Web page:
via Joshua McElwee:
Even less attention has been given to how local dioceses might implement its program for bishops and priests to see God’s grace at work even in the sometimes-unconventional situations families and marriages face today.
An upcoming event at Boston College hopes to address that lack of attention. In five panel discussions over two days Oct. 5-6, two cardinals, 12 bishops, and 24 other invited participants are set to discuss what organizers are calling the “new momentum” Amoris Laetitia gives local bishops to renew their pastoral practices toward families….
Cupich will attend the Boston-area event as will Cardinal Kevin Farrell, who was called to Rome from Dallas by Francis in 2016 to lead the Vatican’s new Dicastery for Laity, Family and Life. Farrell will speak Oct. 5 as part of a panel on how the apostolic exhortation addresses those in Western cultures who have become disaffected by authority structures….
Other bishops set to speak at the event include Atlanta Archbishop Wilton Gregory and San Diego Bishop Robert McElroy. Those in attendance are to include Santa Fe Archbishop John Wester; Indianapolis Archbishop Charles Thompson; San Bernardino, California, Bishop Gerald Barnes; Cheyenne, Wyoming, Bishop Steven Biegler; and Burlington, Vermont, Bishop Christopher Coyne….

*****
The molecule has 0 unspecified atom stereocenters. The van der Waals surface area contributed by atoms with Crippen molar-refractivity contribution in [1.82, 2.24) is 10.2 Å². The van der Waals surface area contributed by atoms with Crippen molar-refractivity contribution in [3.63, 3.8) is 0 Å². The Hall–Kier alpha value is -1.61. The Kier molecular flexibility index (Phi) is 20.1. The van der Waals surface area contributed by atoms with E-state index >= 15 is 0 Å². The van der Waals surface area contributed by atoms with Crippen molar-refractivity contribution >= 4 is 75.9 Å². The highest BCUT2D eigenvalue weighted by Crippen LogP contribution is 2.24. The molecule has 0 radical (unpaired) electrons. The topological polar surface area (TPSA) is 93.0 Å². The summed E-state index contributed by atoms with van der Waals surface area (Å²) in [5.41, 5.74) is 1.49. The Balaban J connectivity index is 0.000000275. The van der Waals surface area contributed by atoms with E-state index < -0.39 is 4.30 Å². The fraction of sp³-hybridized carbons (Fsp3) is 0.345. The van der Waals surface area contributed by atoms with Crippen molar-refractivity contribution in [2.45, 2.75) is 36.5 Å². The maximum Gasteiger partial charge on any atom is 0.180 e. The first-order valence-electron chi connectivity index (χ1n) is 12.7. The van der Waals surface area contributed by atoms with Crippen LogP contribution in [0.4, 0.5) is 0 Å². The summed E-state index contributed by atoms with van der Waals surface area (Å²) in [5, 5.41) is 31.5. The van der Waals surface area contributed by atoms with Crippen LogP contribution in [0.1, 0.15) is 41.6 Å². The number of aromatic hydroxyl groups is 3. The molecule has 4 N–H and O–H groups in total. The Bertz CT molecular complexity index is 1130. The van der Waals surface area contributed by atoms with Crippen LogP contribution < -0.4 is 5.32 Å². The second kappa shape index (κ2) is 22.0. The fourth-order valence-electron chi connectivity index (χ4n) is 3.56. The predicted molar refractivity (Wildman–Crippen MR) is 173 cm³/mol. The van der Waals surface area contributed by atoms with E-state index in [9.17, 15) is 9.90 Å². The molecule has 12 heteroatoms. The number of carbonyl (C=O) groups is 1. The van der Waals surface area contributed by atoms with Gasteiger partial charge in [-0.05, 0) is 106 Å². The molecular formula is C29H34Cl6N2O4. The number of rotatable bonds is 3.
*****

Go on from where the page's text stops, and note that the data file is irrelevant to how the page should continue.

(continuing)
Among the expected 24 lay participants at the event are some of the most prominent theologians in the U.S., including: Cathleen Kaveny, Richard Gaillardetz, and Hosffman Ospino of Boston College; Julie Hanlon Rubio of St. Louis University; Franciscan Sr. Katarina Schuth of the University of St. Thomas, and Meghan Clark of St. John’s University….
The Boston conference carries the title “Amoris Laetitia: A New Momentum for Moral Formation and Pastoral Practice.” The program states that Francis is “inviting the Church to a renewed process of moral formation and pastoral practice with regard to marriage and family life that is rooted in Sacred Scripture and the Church’s faith.”
“Implicitly, [the pope] is also envisioning a wider perspective on renewal that has a broader application for the life of the whole Church,” it continues. “The foundations are absolutely traditional … but what brings the movement forward is a creative recovery of synodality, listening, accompaniment and discernment.”